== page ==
The Fix

Eddie and Christy are the cutest, Bobby De Niro is the hairiest, and David and Victoria Beckham are the horniest. Plus: A romantic comedy about SARS?

Published May 7, 2003 6:48PM (EDT)

Looks like we can use a pen in our calendar books for this one -- the wedding of Ed Burns and Christy Turlington that had been planned for October 2001 and was canceled after 9/11 is now said to be on for this June. Is there a cuter couple on campus? We think not. (Page Six)

Speaking of cute, we love, love, love Robert De Niro but we hope he loses the long, long goatee (or whatever it is) on that chinny chin chin. He told Katie Couric on "The Today Show" this morning that he grew it for a role, and she wondered if he kept his keys in there. He sort of chuckled. Bobby is doing interviews to promote the second year of his TriBeCa Film Festival, which is drawing crowds -- and needed bucks -- to downtown New York. Bravissimo, Roberto. Now go grab a Gillette, babe. (Yahoo)

We know many think that Gore Vidal has lost some of his marbles. We don't care. He had more to start with than most. At a recent N.Y. event honoring Susan Sarandon (he's godfather to one of her kids) he piped up, as is his wont, noting that since "there are no longer two political parties" in the United States, "if celebrities don't speak out, nobody does." We hope there are curmudgeons in training somewhere, for when Gore and his ilk are gone. (N.Y. Observer)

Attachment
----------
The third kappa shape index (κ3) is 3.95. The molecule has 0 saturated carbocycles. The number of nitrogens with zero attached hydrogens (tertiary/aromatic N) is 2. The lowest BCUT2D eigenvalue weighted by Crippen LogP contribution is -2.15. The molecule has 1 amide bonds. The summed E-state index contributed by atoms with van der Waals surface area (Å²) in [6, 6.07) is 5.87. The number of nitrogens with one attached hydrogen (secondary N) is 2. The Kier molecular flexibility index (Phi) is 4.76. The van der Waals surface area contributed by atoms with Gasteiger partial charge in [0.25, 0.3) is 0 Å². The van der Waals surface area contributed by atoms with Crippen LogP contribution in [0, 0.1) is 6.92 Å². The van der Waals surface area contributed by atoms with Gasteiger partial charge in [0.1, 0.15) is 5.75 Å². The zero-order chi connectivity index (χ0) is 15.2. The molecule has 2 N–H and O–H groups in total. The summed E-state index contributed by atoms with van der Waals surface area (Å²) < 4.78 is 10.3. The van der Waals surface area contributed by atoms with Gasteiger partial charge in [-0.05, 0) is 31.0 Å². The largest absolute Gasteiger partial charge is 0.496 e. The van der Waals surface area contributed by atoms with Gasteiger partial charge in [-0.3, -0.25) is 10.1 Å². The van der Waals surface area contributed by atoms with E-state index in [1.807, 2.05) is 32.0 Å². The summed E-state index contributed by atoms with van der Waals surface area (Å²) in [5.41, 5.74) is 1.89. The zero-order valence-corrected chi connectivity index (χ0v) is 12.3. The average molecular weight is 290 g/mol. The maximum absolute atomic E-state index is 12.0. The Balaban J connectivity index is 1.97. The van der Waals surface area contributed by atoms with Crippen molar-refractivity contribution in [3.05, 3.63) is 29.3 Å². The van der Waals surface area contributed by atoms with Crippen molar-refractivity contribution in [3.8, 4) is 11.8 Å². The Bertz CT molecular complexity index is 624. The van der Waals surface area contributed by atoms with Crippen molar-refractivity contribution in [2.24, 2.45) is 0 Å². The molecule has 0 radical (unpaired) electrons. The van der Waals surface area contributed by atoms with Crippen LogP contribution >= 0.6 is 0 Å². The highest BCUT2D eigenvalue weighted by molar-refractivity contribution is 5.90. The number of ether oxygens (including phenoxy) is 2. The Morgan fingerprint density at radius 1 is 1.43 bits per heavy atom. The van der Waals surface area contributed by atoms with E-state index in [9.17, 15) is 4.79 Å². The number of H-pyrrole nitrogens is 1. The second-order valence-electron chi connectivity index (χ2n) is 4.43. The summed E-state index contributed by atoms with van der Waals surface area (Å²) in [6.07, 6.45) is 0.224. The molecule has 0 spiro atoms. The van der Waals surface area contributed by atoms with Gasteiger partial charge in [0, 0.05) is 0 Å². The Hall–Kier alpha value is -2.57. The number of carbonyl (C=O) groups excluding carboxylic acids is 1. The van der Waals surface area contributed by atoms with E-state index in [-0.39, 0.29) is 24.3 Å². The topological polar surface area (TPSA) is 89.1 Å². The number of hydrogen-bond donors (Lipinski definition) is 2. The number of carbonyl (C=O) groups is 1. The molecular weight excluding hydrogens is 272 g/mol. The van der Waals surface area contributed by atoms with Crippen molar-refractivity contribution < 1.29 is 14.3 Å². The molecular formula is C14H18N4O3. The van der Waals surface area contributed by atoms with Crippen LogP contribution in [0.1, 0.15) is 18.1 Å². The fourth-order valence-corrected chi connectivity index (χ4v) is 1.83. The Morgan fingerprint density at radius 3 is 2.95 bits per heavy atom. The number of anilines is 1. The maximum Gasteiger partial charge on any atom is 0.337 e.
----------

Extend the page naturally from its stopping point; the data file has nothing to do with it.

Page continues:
Justin Timberlake reports that during a dinner he shared with hot Brit couple David and Victoria Beckham the two lovebirds were "constantly groping." Well, we hear that David paid the check, so we guess he gets to nibble anything he wants. (Ananova)

We hear that movie studios in Hong Kong and China have begun work on films about SARS and that top actress Gong Li might play a nurse in one of them. The BBC reports: "Hong Kong's Mandarin Films is producing 'The City of Sars,' directed by Steve Cheung, which is due for release as early as July. Billed as a comedy drama, it will interweave three stories centered around the rise of the illness. One is a love story about two people who meet when they are forced into quarantine. The second revolves around Hong Kong's medical workers and their struggle to cope. The third involves a businessman who attempts to catch SARS after the illness makes him bankrupt." We are more convinced than ever that the world, to paraphrase '80s TV character "Buffalo Bill" (Dabney Coleman), "is going to hell in a shrimp boat."

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By Karen Croft

Karen Croft is the editor of Salon Sex.

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